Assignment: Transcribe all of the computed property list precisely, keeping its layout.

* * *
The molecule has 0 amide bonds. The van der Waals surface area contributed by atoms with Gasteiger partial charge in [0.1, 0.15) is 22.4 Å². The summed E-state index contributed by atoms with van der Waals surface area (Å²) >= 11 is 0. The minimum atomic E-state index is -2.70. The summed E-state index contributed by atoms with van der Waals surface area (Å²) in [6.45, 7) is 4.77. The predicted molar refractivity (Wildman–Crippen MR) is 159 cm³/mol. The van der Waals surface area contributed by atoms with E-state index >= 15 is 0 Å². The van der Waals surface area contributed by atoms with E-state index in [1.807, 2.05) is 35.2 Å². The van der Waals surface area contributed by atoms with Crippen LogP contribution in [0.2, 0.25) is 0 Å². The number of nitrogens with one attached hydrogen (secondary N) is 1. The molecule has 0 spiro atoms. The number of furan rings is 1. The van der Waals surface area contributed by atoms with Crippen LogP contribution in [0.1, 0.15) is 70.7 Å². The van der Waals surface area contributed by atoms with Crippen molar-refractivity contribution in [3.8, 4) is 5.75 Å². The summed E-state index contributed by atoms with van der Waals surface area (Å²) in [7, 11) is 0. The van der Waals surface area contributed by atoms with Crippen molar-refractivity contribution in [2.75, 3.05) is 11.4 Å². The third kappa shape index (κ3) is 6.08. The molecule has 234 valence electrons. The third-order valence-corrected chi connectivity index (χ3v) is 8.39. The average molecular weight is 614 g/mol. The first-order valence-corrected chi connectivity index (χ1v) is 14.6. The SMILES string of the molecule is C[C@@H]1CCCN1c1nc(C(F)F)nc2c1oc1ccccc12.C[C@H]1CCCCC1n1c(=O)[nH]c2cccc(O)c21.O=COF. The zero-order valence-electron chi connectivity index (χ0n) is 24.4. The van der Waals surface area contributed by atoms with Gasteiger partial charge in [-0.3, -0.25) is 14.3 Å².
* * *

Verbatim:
The molecule has 0 amide bonds. The van der Waals surface area contributed by atoms with Gasteiger partial charge in [0.1, 0.15) is 22.4 Å². The summed E-state index contributed by atoms with van der Waals surface area (Å²) >= 11 is 0. The minimum atomic E-state index is -2.70. The summed E-state index contributed by atoms with van der Waals surface area (Å²) in [6.45, 7) is 4.77. The predicted molar refractivity (Wildman–Crippen MR) is 159 cm³/mol. The van der Waals surface area contributed by atoms with E-state index >= 15 is 0 Å². The van der Waals surface area contributed by atoms with E-state index in [1.807, 2.05) is 35.2 Å². The van der Waals surface area contributed by atoms with Crippen LogP contribution in [0.2, 0.25) is 0 Å². The number of nitrogens with one attached hydrogen (secondary N) is 1. The molecule has 0 spiro atoms. The number of furan rings is 1. The van der Waals surface area contributed by atoms with Crippen LogP contribution in [0.1, 0.15) is 70.7 Å². The van der Waals surface area contributed by atoms with Crippen molar-refractivity contribution in [3.8, 4) is 5.75 Å². The summed E-state index contributed by atoms with van der Waals surface area (Å²) in [7, 11) is 0. The van der Waals surface area contributed by atoms with Crippen molar-refractivity contribution in [2.75, 3.05) is 11.4 Å². The third kappa shape index (κ3) is 6.08. The molecule has 234 valence electrons. The third-order valence-corrected chi connectivity index (χ3v) is 8.39. The average molecular weight is 614 g/mol. The first-order valence-corrected chi connectivity index (χ1v) is 14.6. The SMILES string of the molecule is C[C@@H]1CCCN1c1nc(C(F)F)nc2c1oc1ccccc12.C[C@H]1CCCCC1n1c(=O)[nH]c2cccc(O)c21.O=COF. The zero-order valence-electron chi connectivity index (χ0n) is 24.4. The van der Waals surface area contributed by atoms with Gasteiger partial charge in [-0.3, -0.25) is 14.3 Å².